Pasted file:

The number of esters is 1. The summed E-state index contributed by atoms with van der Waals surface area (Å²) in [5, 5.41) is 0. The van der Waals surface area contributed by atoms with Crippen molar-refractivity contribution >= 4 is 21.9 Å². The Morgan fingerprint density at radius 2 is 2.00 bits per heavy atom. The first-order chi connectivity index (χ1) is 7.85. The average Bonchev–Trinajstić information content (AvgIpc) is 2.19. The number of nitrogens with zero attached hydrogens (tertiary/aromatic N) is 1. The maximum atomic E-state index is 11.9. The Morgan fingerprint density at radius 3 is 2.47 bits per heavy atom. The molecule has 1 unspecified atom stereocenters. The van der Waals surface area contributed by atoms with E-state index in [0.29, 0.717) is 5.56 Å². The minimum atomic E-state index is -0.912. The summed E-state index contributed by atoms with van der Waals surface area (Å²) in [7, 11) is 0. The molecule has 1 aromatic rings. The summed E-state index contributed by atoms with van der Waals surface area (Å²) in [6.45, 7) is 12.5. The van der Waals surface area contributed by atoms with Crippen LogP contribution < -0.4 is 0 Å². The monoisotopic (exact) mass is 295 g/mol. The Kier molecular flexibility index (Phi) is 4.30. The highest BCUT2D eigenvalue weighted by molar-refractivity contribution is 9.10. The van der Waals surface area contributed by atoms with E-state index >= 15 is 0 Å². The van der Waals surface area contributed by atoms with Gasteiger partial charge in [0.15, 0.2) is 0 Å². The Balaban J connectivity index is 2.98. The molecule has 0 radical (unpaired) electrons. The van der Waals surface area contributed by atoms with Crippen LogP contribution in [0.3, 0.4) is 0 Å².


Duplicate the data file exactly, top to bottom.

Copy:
The number of esters is 1. The summed E-state index contributed by atoms with van der Waals surface area (Å²) in [5, 5.41) is 0. The van der Waals surface area contributed by atoms with Crippen molar-refractivity contribution >= 4 is 21.9 Å². The Morgan fingerprint density at radius 2 is 2.00 bits per heavy atom. The first-order chi connectivity index (χ1) is 7.85. The average Bonchev–Trinajstić information content (AvgIpc) is 2.19. The number of nitrogens with zero attached hydrogens (tertiary/aromatic N) is 1. The maximum atomic E-state index is 11.9. The Morgan fingerprint density at radius 3 is 2.47 bits per heavy atom. The molecule has 1 unspecified atom stereocenters. The van der Waals surface area contributed by atoms with E-state index in [0.29, 0.717) is 5.56 Å². The minimum atomic E-state index is -0.912. The summed E-state index contributed by atoms with van der Waals surface area (Å²) in [7, 11) is 0. The molecule has 1 aromatic rings. The summed E-state index contributed by atoms with van der Waals surface area (Å²) in [6.45, 7) is 12.5. The van der Waals surface area contributed by atoms with Crippen LogP contribution < -0.4 is 0 Å². The monoisotopic (exact) mass is 295 g/mol. The Kier molecular flexibility index (Phi) is 4.30. The highest BCUT2D eigenvalue weighted by molar-refractivity contribution is 9.10. The van der Waals surface area contributed by atoms with E-state index >= 15 is 0 Å². The van der Waals surface area contributed by atoms with Gasteiger partial charge in [0.15, 0.2) is 0 Å². The Balaban J connectivity index is 2.98. The molecule has 0 radical (unpaired) electrons. The van der Waals surface area contributed by atoms with Crippen LogP contribution in [0.3, 0.4) is 0 Å².